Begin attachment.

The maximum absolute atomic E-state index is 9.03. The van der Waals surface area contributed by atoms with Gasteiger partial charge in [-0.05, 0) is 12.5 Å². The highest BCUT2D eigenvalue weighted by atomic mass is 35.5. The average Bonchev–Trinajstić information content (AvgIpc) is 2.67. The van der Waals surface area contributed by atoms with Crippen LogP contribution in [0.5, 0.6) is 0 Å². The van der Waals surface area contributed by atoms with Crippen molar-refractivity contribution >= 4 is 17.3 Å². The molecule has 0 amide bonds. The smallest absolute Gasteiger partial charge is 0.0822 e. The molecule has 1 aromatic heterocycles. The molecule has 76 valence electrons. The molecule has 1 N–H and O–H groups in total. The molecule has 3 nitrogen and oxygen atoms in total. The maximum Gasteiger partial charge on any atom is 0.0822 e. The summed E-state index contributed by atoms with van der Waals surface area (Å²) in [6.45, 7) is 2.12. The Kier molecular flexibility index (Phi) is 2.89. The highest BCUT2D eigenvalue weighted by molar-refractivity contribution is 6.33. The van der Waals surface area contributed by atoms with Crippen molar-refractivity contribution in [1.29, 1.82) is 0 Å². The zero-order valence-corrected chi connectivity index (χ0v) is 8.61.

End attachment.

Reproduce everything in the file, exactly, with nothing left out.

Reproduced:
The maximum absolute atomic E-state index is 9.03. The van der Waals surface area contributed by atoms with Gasteiger partial charge in [-0.05, 0) is 12.5 Å². The highest BCUT2D eigenvalue weighted by atomic mass is 35.5. The average Bonchev–Trinajstić information content (AvgIpc) is 2.67. The van der Waals surface area contributed by atoms with Crippen LogP contribution in [0.5, 0.6) is 0 Å². The van der Waals surface area contributed by atoms with Crippen molar-refractivity contribution >= 4 is 17.3 Å². The molecule has 0 amide bonds. The smallest absolute Gasteiger partial charge is 0.0822 e. The molecule has 1 aromatic heterocycles. The molecule has 76 valence electrons. The molecule has 1 N–H and O–H groups in total. The molecule has 3 nitrogen and oxygen atoms in total. The maximum Gasteiger partial charge on any atom is 0.0822 e. The summed E-state index contributed by atoms with van der Waals surface area (Å²) in [6.45, 7) is 2.12. The Kier molecular flexibility index (Phi) is 2.89. The highest BCUT2D eigenvalue weighted by molar-refractivity contribution is 6.33. The van der Waals surface area contributed by atoms with Crippen molar-refractivity contribution in [1.29, 1.82) is 0 Å². The zero-order valence-corrected chi connectivity index (χ0v) is 8.61.